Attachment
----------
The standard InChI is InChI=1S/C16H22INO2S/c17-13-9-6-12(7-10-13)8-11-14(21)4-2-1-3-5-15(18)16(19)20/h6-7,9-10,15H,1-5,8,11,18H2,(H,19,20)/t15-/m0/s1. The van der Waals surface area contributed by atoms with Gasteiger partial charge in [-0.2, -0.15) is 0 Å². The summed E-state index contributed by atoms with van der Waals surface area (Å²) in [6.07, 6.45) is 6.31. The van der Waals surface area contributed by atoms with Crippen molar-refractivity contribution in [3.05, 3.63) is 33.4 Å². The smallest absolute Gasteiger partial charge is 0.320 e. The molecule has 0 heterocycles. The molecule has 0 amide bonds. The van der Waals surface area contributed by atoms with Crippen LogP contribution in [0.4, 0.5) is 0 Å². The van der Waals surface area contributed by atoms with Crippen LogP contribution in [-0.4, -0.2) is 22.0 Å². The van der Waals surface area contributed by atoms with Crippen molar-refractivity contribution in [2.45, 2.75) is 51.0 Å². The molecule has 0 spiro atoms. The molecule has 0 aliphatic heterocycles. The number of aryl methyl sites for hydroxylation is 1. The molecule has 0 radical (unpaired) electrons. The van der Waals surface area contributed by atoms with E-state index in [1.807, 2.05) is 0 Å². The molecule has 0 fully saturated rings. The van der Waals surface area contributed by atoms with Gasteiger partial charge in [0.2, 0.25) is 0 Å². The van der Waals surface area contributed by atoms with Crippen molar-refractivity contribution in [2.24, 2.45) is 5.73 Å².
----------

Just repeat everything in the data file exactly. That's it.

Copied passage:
The standard InChI is InChI=1S/C16H22INO2S/c17-13-9-6-12(7-10-13)8-11-14(21)4-2-1-3-5-15(18)16(19)20/h6-7,9-10,15H,1-5,8,11,18H2,(H,19,20)/t15-/m0/s1. The van der Waals surface area contributed by atoms with Gasteiger partial charge in [-0.2, -0.15) is 0 Å². The summed E-state index contributed by atoms with van der Waals surface area (Å²) in [6.07, 6.45) is 6.31. The van der Waals surface area contributed by atoms with Crippen molar-refractivity contribution in [3.05, 3.63) is 33.4 Å². The smallest absolute Gasteiger partial charge is 0.320 e. The molecule has 0 heterocycles. The molecule has 0 amide bonds. The van der Waals surface area contributed by atoms with Crippen LogP contribution in [0.4, 0.5) is 0 Å². The van der Waals surface area contributed by atoms with Crippen LogP contribution in [-0.4, -0.2) is 22.0 Å². The van der Waals surface area contributed by atoms with Crippen molar-refractivity contribution in [2.45, 2.75) is 51.0 Å². The molecule has 0 spiro atoms. The molecule has 0 aliphatic heterocycles. The number of aryl methyl sites for hydroxylation is 1. The molecule has 0 radical (unpaired) electrons. The van der Waals surface area contributed by atoms with E-state index in [1.807, 2.05) is 0 Å². The molecule has 0 fully saturated rings. The van der Waals surface area contributed by atoms with Gasteiger partial charge in [0.2, 0.25) is 0 Å². The van der Waals surface area contributed by atoms with Crippen molar-refractivity contribution in [2.24, 2.45) is 5.73 Å².